- Pick L4 stage males and transfer them to a NGM plate seeded with E. coli OP50 and let them grow for a day or two. Growing celibate males in the absence of hermaphrodites prevent the loss of sperm and thus large number of spermatids would be available during experimental procedure.
- On the day of dissection, transfer the celibate males on to a NGM plate without bacteria and let them crawl for few minutes. This step helps to remove small layer of E. coli adhered on the surface of worms. Alternatively, pipette small volume of M9 buffer (6g Na2HPO4, 3g KH2PO4, 5g NaCl, 0.25g MgSO4.7H2O per liter) in a watch glass and transfer males into the buffer.
3) Dissection of males and in vitro activation
- Take a glass slide and mark a small circle using a pap pen. Pipette 30-50 μl of 1X Sperm Medium (50mM HEPES, 25mM KCl, 45mM NaCl, 1mM MgSO4, 5mM CaCl2, 10mM Dextrose; pH 7.8) within the circle. The hydrophobic circle helps to retain the sperm medium within its boundary.
- Transfer the 5-10 males on to the sperm medium.
- Viewing the slide under microscope, hold two syringes attached with 27 gauge needles on both of your hands.
- Use one needle to 'hold' the worm and use the other needle to cut the posterior end of males to release spermatids.
- Cutting the worm usually expels vast number of spermatids instantaneously. The spermatids are visible as minute 'granules' under the stereo microscope. However, sometimes part or most of the spermatids may be retained within the carcass. In that case, gently 'dragging' the carcass over the glass slide may facilitate the release of spermatids from the carcass.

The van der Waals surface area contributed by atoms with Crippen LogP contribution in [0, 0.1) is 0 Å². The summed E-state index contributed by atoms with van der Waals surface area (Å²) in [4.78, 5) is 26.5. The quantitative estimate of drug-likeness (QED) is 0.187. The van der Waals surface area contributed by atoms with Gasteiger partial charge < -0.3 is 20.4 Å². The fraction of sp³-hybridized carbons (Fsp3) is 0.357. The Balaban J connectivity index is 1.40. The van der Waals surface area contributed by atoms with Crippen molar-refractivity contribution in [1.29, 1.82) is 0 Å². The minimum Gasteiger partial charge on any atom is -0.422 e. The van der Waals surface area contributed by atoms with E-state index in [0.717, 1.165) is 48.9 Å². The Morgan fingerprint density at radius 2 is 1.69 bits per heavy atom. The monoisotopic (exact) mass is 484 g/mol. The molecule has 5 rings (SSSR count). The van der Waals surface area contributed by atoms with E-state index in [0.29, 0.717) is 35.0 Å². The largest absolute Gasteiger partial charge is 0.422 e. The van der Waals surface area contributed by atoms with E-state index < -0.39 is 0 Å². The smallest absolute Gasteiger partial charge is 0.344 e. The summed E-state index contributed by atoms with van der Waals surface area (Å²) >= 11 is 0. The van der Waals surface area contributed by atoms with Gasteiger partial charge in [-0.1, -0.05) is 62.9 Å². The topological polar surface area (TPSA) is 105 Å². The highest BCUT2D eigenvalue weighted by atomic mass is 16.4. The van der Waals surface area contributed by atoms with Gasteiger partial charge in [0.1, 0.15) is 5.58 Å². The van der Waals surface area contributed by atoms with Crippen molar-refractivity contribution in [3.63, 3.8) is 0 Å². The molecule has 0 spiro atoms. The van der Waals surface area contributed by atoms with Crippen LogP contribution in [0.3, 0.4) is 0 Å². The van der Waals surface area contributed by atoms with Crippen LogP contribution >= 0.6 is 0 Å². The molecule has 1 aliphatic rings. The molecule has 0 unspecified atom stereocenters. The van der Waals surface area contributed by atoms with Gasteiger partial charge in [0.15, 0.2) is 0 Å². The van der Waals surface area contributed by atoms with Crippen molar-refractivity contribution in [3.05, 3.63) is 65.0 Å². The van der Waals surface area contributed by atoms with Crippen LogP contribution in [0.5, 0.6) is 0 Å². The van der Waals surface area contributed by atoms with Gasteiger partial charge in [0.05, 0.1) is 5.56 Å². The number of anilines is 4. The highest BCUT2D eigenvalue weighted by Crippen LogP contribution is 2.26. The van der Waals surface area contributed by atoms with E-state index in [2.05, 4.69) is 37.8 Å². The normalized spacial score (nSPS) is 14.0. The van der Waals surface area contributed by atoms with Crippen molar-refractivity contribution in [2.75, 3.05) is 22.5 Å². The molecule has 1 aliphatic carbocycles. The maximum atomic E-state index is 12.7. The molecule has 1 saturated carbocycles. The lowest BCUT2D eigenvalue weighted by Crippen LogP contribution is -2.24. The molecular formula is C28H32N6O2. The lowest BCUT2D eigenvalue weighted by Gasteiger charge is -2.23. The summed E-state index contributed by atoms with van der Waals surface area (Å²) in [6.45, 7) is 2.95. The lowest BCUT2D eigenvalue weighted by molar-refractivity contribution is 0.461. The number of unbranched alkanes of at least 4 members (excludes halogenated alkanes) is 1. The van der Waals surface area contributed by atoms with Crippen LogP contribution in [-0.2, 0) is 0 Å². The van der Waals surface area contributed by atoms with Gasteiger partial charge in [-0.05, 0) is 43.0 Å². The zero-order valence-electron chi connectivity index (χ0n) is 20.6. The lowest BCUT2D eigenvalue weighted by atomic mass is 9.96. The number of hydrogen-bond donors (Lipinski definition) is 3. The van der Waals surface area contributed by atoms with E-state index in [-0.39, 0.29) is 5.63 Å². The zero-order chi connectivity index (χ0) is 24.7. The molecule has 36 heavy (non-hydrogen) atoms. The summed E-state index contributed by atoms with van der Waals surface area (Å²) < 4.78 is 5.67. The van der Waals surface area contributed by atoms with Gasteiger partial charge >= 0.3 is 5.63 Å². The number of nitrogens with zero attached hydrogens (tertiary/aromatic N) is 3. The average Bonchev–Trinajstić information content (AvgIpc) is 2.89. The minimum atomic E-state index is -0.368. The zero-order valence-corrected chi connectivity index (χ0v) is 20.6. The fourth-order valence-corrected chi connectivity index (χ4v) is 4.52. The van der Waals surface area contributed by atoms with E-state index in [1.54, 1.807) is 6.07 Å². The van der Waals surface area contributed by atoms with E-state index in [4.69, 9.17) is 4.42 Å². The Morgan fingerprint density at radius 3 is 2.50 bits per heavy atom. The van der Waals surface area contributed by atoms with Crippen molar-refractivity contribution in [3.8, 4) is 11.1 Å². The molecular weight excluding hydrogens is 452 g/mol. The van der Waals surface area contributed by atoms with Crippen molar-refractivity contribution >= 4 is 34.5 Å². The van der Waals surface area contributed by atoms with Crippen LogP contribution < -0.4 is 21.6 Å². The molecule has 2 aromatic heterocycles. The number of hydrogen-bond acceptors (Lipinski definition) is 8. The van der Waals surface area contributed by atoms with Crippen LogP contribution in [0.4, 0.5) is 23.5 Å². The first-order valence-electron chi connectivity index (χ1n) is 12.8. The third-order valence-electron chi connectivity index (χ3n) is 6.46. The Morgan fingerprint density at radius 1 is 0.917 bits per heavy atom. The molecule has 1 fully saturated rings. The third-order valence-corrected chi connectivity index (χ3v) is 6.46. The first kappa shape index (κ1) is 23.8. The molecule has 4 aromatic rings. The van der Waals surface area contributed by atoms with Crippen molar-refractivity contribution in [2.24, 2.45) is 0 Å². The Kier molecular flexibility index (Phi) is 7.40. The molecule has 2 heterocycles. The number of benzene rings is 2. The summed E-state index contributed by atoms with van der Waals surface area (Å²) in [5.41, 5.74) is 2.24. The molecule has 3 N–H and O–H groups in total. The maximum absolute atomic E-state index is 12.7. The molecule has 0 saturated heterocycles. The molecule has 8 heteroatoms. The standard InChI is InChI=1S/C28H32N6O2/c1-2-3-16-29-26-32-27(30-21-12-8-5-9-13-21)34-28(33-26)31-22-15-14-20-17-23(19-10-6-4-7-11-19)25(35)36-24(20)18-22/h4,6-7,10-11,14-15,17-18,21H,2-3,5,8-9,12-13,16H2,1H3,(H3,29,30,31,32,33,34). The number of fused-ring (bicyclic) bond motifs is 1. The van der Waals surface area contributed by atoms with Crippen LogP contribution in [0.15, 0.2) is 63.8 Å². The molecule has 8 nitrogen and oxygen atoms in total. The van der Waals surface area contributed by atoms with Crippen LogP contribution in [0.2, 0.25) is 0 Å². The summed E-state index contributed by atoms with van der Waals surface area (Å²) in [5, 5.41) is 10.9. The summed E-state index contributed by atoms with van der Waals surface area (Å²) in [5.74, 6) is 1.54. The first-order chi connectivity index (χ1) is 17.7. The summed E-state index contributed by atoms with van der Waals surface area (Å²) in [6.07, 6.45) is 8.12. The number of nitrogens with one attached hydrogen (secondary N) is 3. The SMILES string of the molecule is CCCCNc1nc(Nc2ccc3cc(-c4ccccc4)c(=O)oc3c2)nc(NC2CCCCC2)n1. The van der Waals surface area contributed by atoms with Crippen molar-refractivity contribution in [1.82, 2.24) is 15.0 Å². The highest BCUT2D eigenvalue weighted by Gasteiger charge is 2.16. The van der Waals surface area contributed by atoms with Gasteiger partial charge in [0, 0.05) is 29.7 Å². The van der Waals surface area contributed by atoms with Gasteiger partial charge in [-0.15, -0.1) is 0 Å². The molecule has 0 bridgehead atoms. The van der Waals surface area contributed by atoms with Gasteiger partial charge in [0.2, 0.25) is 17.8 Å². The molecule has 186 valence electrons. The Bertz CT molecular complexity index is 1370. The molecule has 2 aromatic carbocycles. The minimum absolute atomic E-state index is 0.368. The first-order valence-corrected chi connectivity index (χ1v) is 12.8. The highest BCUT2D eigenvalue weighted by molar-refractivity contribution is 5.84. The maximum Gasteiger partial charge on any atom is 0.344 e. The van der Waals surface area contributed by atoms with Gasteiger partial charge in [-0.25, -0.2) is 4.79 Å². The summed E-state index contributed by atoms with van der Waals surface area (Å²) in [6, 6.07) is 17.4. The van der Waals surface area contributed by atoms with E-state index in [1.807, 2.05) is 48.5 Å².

- To activate the spermatids, dissect the worms in 1X Sperm Medium containing Pronase E(20μg/ml) and let them sit for 5 minutes.
- Do not allow the slides to become dry at any time point of the experiment. Add more 1X Sperm Medium if needed.
4) Visualization of spermtids and spermatozoa
- Gently place a coverslip on the surface of dissected sample.
- Find the field of spermatids under low magnification (10X)
- Fine details of spermatids or spermatozoa can be observed by moving to higher magnification - usually at 100X oil immersion.
5) Representative Results
An example of DIC image of spermatids isolated from male C. elegans is shown in Figure 1. Spermatids are spherical in shape and the nuclei are prominent. In vitro activated sperm are shown in Figure 2.
Figure 1. DIC image of C. elegans spermatids.
Figure 2. DIC image of in vitro activated C. elegans spermatozoa.
In addition to analyzing Spe mutants, this protocol has other important applications, such as analyzing sperm morphology with aging. Spermatids and spermatozoa isolated using this protocol can be used in other downstream experiments such as, immunostaining of wild type and mutant sperm8, 9, motility of sperm on slides10, physiological measurements9, 11, or even artificial insemination12.
No conflicts of interest declared.
We thank Samuel Ward, Diane C. Shakes and Gregory Nelson for pioneering this technique. We thank Pavan Kadandale and Brian Geldziler for videos showing activated spermatozoa; members of the Singson lab for helpful discussions; CGC for strains and NIH for supporting us through grant (R01HD054681).
|Tuberculin syringe||BD Biosciences||309623||Syringe: 1 ml, needle:
27G X ½ in
|Pap pen||Zymed Laboratories, Inc.||00-8888|
|VWR VistaVision HistoBond Microscope Slides||VWR international||16004-406||Dimension:
|Cover glass||VWR international||48366045|